Spanish Researchers Create Artificial-intelligence System to Help Diagnose Alzheimer’s

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by Magdalena Kegel |

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Computer-aided Alzheimer's diagnosis

Spanish researchers have developed an artificial-intelligence system to help doctors diagnose Alzheimer’s disease.

The system, based on brain-scan analysis, can also detect when a person suffers from the mild cognitive impairment that can signal that a person has Alzheimer’s.

Doctors can use the tool to make earlier diagnoses. Alzheimer’s-related processes start decades before memory loss becomes apparent. Early diagnosis would give researchers a chance to study factors that could one day prevent the progression of the disease.

The study, “Ensembles of Deep Learning Architectures for the Early Diagnosis of the Alzheimer’s Disease,” was published in the International Journal of Neural Systems.

Researchers from the University of Malaga and the University of Granada developed the tool, which compares structural changes in the brain’s gray matter with functional alterations in white matter.

White matter consists of nerve fibers that connect different brain areas. Deterioration of the networks causes loss of brain function, including memory.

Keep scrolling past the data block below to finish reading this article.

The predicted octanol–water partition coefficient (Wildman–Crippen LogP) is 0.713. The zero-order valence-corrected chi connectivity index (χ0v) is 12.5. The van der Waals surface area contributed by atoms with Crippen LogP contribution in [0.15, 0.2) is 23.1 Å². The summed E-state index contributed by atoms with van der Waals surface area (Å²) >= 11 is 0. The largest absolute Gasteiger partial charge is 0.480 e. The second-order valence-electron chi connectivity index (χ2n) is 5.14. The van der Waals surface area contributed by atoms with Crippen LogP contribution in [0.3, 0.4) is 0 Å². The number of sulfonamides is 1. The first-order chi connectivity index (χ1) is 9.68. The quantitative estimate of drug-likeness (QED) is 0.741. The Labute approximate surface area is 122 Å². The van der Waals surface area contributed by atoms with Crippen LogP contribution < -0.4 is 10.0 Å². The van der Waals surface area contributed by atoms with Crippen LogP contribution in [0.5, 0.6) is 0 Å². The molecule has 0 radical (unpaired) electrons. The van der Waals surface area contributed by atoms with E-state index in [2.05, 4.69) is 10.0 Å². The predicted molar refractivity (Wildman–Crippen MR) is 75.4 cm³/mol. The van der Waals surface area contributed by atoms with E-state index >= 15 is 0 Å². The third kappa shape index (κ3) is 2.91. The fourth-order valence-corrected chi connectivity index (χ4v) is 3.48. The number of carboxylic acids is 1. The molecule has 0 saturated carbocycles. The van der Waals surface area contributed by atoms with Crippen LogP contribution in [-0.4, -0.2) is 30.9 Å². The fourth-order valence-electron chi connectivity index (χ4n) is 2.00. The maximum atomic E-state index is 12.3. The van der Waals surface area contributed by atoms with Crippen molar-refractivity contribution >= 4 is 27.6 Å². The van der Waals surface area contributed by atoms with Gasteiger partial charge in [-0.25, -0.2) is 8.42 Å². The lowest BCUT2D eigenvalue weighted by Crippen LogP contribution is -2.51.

Researchers based their diagnosis system on deep learning architecture. The self-learning algorithms at the heart of the architecture identified brain regions and connections that were abnormal in Alzheimer’s, automatically extracting the most relevant characteristics of numerous images.

“The study uses deep learning techniques to calculate brain function predictors and magnetic resonance imaging to prevent Alzheimer’s disease. To do this, we have used different neural networks with which to model each region of the brain to combine them afterwards,” the researchers said in a press release.

To test the validity of their computer-aided diagnosis method, the researchers looked at a sizable chunk of information from the Alzheimer’s Disease Neuroimaging Initiative (ADNI) database.

The system could distinguish between Alzheimer’s and cognitively healthy people with 90 percent accuracy, the team found. It could also identify people with mild cognitive impairment at a high level of accuracy. And it could discriminate between mild cognitive impairment and Alzheimer’s, and between mild cognitive impairment and the lack of impairment seen in healthy controls.

Researchers said the system could be tweaked to help diagnose other types of dementia as well, including Parkinson’s Disease.